Dr. Jorge Salinas MD
Epidemic intelligence service officer
Division of Tuberculosis Elimination
Centers for Disease Control and Prevention 

MedicalResearch.com: What is the background for this study?

Response: Because multidrug-resistant TB (MDR TB) treatment regimens are less effective, more complex, and are more likely to have side effects that are difficult to tolerate than regimens for drug-susceptible TB, patients with MDR TB are at a higher risk of dying. Directly observed therapy (a therapy by which patients meet with a healthcare worker at a regularly scheduled time and place so the healthcare worker can observe the patient taking their TB medication) is recommended to treat all forms of TB disease, including MDR TB.

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Most Health Care Personnel Not Getting Tdap Vaccination

MedicalResearch.com Interview with:
Anup Srivastav, DVM, MPVM, PhD

National Center for Immunization and Respiratory Diseases (NCIRD)
Centers for Disease Control and Prevention
Atlanta GA

MedicalResearch.com: What is the background for this study?

Response: Healthcare personnel (HCP) are at risk for being exposed to pertussis (whooping cough) and spreading the disease to patients in their work settings. CDC recommends tetanus, diphtheria, acellular pertussis (Tdap) vaccination for healthcare personnel to reduce their risk of getting the disease and spreading it to patients. This is the first report of Tdap vaccination coverage among healthcare personnel by occupational setting.

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Frequent Marijuana Use Linked To Increased Risk of Severe Periodontal Disease

MedicalResearch.com Interview with:

Jaffer A Shariff DDS MPH cert.DPH Periodontal Resident | Research Scientist Division of Periodontics, Columbia University College of Dental Medicine New York

Dr. Shariff

Jaffer A Shariff DDS MPH cert.DPH
Periodontal Resident | Research Scientist
Division of Periodontics,
Columbia University College of Dental Medicine
New York

MedicalResearch.com: What is the background for this study? What are the main findings?

Response: Marijuana use for both medical and recreational purposes has become increasingly common in recent years; it is the most commonly used recreational drug in the United States. Subsequent increase in its legalization among countries including the United States for recreational purposes, poses an emergent oral and periodontal health concerns.

Our study revealed that frequent recreational marijuana users exhibited deeper periodontal probing depths, clinical attachment loss and higher odds of having severe periodontal disease than the non-frequent users, even after controlling for other risk factors linked to gum disease, such as cigarette smoking.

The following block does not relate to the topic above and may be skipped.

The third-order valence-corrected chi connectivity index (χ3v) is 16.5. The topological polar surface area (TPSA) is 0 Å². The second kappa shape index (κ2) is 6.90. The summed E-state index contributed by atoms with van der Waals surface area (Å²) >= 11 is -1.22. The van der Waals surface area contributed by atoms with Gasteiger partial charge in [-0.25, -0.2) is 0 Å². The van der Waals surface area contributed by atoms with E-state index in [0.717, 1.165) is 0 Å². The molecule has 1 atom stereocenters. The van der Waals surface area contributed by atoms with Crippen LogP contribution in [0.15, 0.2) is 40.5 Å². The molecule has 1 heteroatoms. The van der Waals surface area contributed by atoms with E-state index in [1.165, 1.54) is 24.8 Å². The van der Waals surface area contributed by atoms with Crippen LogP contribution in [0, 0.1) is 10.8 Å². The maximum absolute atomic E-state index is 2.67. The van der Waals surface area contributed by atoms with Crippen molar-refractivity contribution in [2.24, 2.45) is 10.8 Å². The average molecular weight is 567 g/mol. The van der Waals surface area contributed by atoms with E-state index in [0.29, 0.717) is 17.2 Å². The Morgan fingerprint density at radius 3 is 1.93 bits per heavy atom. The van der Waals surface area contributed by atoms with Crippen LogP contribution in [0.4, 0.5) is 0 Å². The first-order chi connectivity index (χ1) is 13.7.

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Adolescents Admitted For Self Harm At Risk For Further Self Harming Behavior

MedicalResearch.com Interview with:

Dr Annie Herbert, PhD Department of Behavioural Science and Health, Institute of Epidemiology and Healthcare University College London London  UK

Dr. Herbert

Dr Annie Herbert, PhD
Department of Behavioural Science and Health, Institute of Epidemiology and Healthcare
University College London
London  UK 

MedicalResearch.com: What is the background for this study?

Response: 1 in 25 adolescents (i.e. one in every classroom) will be admitted to hospital as an emergency with injuries related self-harm, drug or alcohol misuse, or violence. Currently, the guidelines for how these adolescents are managed differ greatly depending on the type of injury they come in with (whether through self-harm, drug or alcohol misuse, or violence).

MedicalResearch.com: What are the main findings?

Response: In our study, we found that adolescents admitted with any of these injuries were at an increased risk of suicide and of drug or alcohol related death in the ten years after leaving hospital, compared to other admitted adolescents.While the overall risk is relatively low—for example, 2–3 girls out of 1000 and 7 boys out of 1000 who are admitted as an emergency to hospital with drug or alcohol related injuries die from suicide within 10 years—the rates are 5–6 times higher than among adolescents admitted to hospital following an accident.

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Could a Strep Throat Increase Risk of OCD?

MedicalResearch.com Interview with:
Sonja Orlovska MD, PhD student

Mental Health Centre Copenhagen
Denmark

MedicalResearch.com: What is the background for this study?